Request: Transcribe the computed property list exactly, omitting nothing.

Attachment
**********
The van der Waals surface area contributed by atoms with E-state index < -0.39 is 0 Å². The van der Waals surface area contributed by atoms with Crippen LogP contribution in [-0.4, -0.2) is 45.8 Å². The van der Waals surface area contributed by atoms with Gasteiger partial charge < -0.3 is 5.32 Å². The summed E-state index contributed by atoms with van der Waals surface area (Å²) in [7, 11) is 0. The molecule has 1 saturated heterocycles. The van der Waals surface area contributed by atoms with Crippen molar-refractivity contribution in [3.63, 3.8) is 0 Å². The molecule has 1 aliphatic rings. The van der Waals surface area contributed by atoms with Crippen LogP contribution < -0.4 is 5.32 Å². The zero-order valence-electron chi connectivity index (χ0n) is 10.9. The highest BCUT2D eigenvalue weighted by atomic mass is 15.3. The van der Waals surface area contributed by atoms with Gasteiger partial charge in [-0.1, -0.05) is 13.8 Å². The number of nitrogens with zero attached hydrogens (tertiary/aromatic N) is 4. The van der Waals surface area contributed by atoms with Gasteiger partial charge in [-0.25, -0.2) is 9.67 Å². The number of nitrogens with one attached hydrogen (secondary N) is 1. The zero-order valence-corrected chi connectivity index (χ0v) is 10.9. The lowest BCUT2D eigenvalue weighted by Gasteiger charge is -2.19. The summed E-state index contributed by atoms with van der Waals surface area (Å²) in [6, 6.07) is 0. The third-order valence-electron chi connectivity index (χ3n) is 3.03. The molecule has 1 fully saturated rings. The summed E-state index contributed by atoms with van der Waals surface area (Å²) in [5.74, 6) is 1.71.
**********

The van der Waals surface area contributed by atoms with E-state index < -0.39 is 0 Å². The van der Waals surface area contributed by atoms with Crippen LogP contribution in [-0.4, -0.2) is 45.8 Å². The van der Waals surface area contributed by atoms with Gasteiger partial charge < -0.3 is 5.32 Å². The summed E-state index contributed by atoms with van der Waals surface area (Å²) in [7, 11) is 0. The molecule has 1 saturated heterocycles. The van der Waals surface area contributed by atoms with Crippen molar-refractivity contribution in [3.63, 3.8) is 0 Å². The molecule has 1 aliphatic rings. The van der Waals surface area contributed by atoms with Crippen LogP contribution < -0.4 is 5.32 Å². The zero-order valence-electron chi connectivity index (χ0n) is 10.9. The highest BCUT2D eigenvalue weighted by atomic mass is 15.3. The van der Waals surface area contributed by atoms with Gasteiger partial charge in [-0.1, -0.05) is 13.8 Å². The number of nitrogens with zero attached hydrogens (tertiary/aromatic N) is 4. The van der Waals surface area contributed by atoms with Gasteiger partial charge in [-0.25, -0.2) is 9.67 Å². The number of nitrogens with one attached hydrogen (secondary N) is 1. The zero-order valence-corrected chi connectivity index (χ0v) is 10.9. The lowest BCUT2D eigenvalue weighted by Gasteiger charge is -2.19. The summed E-state index contributed by atoms with van der Waals surface area (Å²) in [6, 6.07) is 0. The third-order valence-electron chi connectivity index (χ3n) is 3.03. The molecule has 1 fully saturated rings. The summed E-state index contributed by atoms with van der Waals surface area (Å²) in [5.74, 6) is 1.71.